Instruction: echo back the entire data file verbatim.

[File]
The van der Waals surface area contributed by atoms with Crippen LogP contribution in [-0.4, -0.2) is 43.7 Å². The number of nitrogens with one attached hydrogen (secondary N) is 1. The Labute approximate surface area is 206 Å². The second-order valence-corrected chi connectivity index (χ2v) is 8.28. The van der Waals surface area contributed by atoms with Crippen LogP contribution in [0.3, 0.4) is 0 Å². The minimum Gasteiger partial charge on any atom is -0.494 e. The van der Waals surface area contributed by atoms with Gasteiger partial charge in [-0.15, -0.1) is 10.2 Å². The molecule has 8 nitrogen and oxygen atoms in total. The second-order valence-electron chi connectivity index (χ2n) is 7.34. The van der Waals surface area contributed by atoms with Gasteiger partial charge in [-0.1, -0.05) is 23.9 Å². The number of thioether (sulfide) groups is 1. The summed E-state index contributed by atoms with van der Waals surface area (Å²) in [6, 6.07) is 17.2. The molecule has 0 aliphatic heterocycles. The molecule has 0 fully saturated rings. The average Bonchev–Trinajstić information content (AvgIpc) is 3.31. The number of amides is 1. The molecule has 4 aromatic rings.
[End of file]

The van der Waals surface area contributed by atoms with Crippen LogP contribution in [-0.4, -0.2) is 43.7 Å². The number of nitrogens with one attached hydrogen (secondary N) is 1. The Labute approximate surface area is 206 Å². The second-order valence-corrected chi connectivity index (χ2v) is 8.28. The van der Waals surface area contributed by atoms with Crippen LogP contribution in [0.3, 0.4) is 0 Å². The minimum Gasteiger partial charge on any atom is -0.494 e. The van der Waals surface area contributed by atoms with Gasteiger partial charge in [-0.15, -0.1) is 10.2 Å². The molecule has 8 nitrogen and oxygen atoms in total. The second-order valence-electron chi connectivity index (χ2n) is 7.34. The van der Waals surface area contributed by atoms with Gasteiger partial charge in [-0.1, -0.05) is 23.9 Å². The number of thioether (sulfide) groups is 1. The summed E-state index contributed by atoms with van der Waals surface area (Å²) in [6, 6.07) is 17.2. The molecule has 0 aliphatic heterocycles. The molecule has 0 fully saturated rings. The average Bonchev–Trinajstić information content (AvgIpc) is 3.31. The number of amides is 1. The molecule has 4 aromatic rings.